The stomach mechanically churns food, breaks up and emulsifies fat and exposes the molecules to multiple enzymes such as hydrochloric acid and pancreatic juices. The surface area of the gastrointestinal tract surface is approximately the size of a football field and filled with friendly and unfriendly bacteria. Needless to say, a number of factors may go awry. Because the intestinal tract plays a key part in nutrient absorption, any problem there can affect the function of the entire body and our overall health.
Disordered intestinal ecology that actually causes illness is described by Dr. Leo Galland as dysbiosis. Organisms that are not usually overgrown in the intestines, such as unfriendly bacteria, yeast and protozoa, actually induce disease by altering nutrition patterns in the body. Dr. Galland and a number of others believe, as I do, that optimal health requires that the intestinal flora maintain a healthy balance between the more than 400 organisms that usually reside there and not an overgrowth of any particular one.
Signs and symptoms of malabsorption, parasites or low gastric acid
- Bloating, belching, burning, flatulence after meals
- A sense of fullness after eating
- Indigestion, diarrhea, constipation
- Systemic reactions after eating
- Nausea after taking supplements
- Rectal itching
- Weak or cracked fingernails
- Dilated capillaries in the cheeks and nose in the non-alcoholic
- Post-adolescent acne or other skin irritations such as rosacea
- Iron deficiency
- Chronic intestinal infections, parasites, yeast, bacteria
- Undigested food in the stool
- Greasy stools
- Easy bruisability
- Amenorrhea (absence of menstruation)
- Chronic yeast infections
- Chronic vaginitis (vaginal irritation) .
Some authors have speculated that other symptoms, such as impotence, loss of libido, infertility, muscle atrophy, cramps and joint pain, are also linked to malabsorption. A fair amount of research supports this connection.
The intestinal environment
Do many people really have parasites? How do they infect the intestinal flora? When I first began working with women with issues of bloating and gas, I never anticipated seeing the number of women with parasites that we do. My expectation was that parasites only occurred in third world countries. We know from a number of studies that in such countries, parasites affect up to 99% of the population. The problem in the United States is obviously much less, but it is growing.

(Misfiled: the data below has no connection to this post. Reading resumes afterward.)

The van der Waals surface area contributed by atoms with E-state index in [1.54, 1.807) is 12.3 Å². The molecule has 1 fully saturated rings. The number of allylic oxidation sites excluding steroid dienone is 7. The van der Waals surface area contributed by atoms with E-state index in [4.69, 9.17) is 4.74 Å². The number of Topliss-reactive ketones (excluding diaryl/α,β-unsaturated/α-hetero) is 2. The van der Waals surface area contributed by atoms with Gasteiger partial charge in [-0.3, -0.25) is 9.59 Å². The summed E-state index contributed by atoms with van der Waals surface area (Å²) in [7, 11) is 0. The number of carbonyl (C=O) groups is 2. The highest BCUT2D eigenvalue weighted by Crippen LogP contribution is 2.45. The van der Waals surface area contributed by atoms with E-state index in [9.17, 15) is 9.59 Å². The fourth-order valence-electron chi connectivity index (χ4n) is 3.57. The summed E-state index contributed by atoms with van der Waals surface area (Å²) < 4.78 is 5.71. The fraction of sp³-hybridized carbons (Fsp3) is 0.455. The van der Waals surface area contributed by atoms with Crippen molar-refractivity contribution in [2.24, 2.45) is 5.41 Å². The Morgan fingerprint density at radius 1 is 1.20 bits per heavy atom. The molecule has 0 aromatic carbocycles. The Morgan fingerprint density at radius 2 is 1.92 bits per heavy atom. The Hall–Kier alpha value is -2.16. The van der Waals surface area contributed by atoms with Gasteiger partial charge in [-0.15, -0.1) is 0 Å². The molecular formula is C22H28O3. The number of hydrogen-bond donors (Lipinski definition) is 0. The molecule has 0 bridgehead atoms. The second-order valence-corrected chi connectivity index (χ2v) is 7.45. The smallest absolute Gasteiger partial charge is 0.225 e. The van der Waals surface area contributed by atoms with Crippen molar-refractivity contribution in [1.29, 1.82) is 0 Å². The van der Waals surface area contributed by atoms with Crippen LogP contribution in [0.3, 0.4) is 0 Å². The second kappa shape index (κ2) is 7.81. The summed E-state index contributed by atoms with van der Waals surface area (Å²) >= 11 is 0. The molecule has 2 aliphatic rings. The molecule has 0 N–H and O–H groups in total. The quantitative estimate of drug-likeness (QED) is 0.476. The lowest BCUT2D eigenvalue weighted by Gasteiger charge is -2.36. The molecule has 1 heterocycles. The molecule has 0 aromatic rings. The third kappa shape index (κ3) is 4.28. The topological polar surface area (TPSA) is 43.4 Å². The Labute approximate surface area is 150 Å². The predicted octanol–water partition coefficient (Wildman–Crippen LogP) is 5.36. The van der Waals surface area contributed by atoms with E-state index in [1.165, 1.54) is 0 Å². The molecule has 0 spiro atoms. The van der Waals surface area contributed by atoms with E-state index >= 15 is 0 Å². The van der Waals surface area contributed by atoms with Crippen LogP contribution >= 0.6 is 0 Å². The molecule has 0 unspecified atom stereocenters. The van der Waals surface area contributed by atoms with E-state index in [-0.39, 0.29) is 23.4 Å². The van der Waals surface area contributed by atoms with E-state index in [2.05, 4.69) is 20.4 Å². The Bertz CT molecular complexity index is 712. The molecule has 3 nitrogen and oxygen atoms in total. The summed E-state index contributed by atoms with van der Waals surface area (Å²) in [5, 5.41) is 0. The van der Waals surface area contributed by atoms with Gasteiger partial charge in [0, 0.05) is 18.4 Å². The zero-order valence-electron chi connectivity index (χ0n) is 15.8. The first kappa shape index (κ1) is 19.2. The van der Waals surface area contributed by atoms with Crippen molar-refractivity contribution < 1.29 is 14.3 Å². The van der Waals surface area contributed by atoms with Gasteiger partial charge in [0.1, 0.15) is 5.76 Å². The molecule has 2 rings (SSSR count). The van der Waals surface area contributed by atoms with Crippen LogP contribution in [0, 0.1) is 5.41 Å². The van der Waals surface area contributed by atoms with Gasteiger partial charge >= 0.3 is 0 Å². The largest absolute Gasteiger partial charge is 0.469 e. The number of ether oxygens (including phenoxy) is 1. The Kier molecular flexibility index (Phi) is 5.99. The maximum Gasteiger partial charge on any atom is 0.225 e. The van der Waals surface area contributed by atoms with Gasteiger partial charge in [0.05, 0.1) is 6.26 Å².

In the U.S., because we have grown up with many sanitary conveniences, we assume that parasites are only encountered in other parts of the world. As one expert has written “…the United States citizen can acquire amoebas, Giardia, pinworms and other parasites, for example, without so much as a passport application.” More and more produce is being imported from third world countries that do not have the same regulations for growing mediums and fertilizer sources. Salad bars and the increase in the number of meals eaten out worsen your odds. Ironically, we often see parasite infections in “juicers” – people who have wonderful dietary habits. Other factors include the ease and frequency of world-wide travel, increased immigration, and contaminated water supplies. Although this has not yet been documented, we believe environmental pollution plays a role by suppressing the immune system on a number of levels.